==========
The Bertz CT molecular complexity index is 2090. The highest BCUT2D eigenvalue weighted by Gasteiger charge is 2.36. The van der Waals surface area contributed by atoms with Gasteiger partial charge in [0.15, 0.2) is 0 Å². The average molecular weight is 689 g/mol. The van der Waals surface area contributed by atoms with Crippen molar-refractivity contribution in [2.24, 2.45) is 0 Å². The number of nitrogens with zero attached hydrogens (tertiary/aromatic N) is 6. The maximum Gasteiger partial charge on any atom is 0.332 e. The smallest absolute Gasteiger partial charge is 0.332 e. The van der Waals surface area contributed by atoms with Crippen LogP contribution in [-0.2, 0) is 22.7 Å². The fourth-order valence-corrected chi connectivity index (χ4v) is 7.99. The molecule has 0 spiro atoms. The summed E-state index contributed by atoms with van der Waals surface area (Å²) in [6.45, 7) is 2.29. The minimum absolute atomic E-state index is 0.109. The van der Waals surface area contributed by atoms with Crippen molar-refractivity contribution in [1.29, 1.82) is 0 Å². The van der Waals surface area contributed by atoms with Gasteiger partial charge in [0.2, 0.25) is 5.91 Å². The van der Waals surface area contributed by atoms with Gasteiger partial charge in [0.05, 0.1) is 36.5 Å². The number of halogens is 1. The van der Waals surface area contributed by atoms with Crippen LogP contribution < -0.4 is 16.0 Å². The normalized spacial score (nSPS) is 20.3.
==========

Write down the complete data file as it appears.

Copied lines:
The Bertz CT molecular complexity index is 2090. The highest BCUT2D eigenvalue weighted by Gasteiger charge is 2.36. The van der Waals surface area contributed by atoms with Gasteiger partial charge in [0.15, 0.2) is 0 Å². The average molecular weight is 689 g/mol. The van der Waals surface area contributed by atoms with Crippen molar-refractivity contribution in [2.24, 2.45) is 0 Å². The number of nitrogens with zero attached hydrogens (tertiary/aromatic N) is 6. The maximum Gasteiger partial charge on any atom is 0.332 e. The smallest absolute Gasteiger partial charge is 0.332 e. The van der Waals surface area contributed by atoms with Crippen LogP contribution in [-0.2, 0) is 22.7 Å². The fourth-order valence-corrected chi connectivity index (χ4v) is 7.99. The molecule has 0 spiro atoms. The summed E-state index contributed by atoms with van der Waals surface area (Å²) in [6.45, 7) is 2.29. The minimum absolute atomic E-state index is 0.109. The van der Waals surface area contributed by atoms with Crippen molar-refractivity contribution in [1.29, 1.82) is 0 Å². The van der Waals surface area contributed by atoms with Gasteiger partial charge in [0.2, 0.25) is 5.91 Å². The van der Waals surface area contributed by atoms with Gasteiger partial charge in [0.05, 0.1) is 36.5 Å². The number of halogens is 1. The van der Waals surface area contributed by atoms with Crippen LogP contribution < -0.4 is 16.0 Å². The normalized spacial score (nSPS) is 20.3.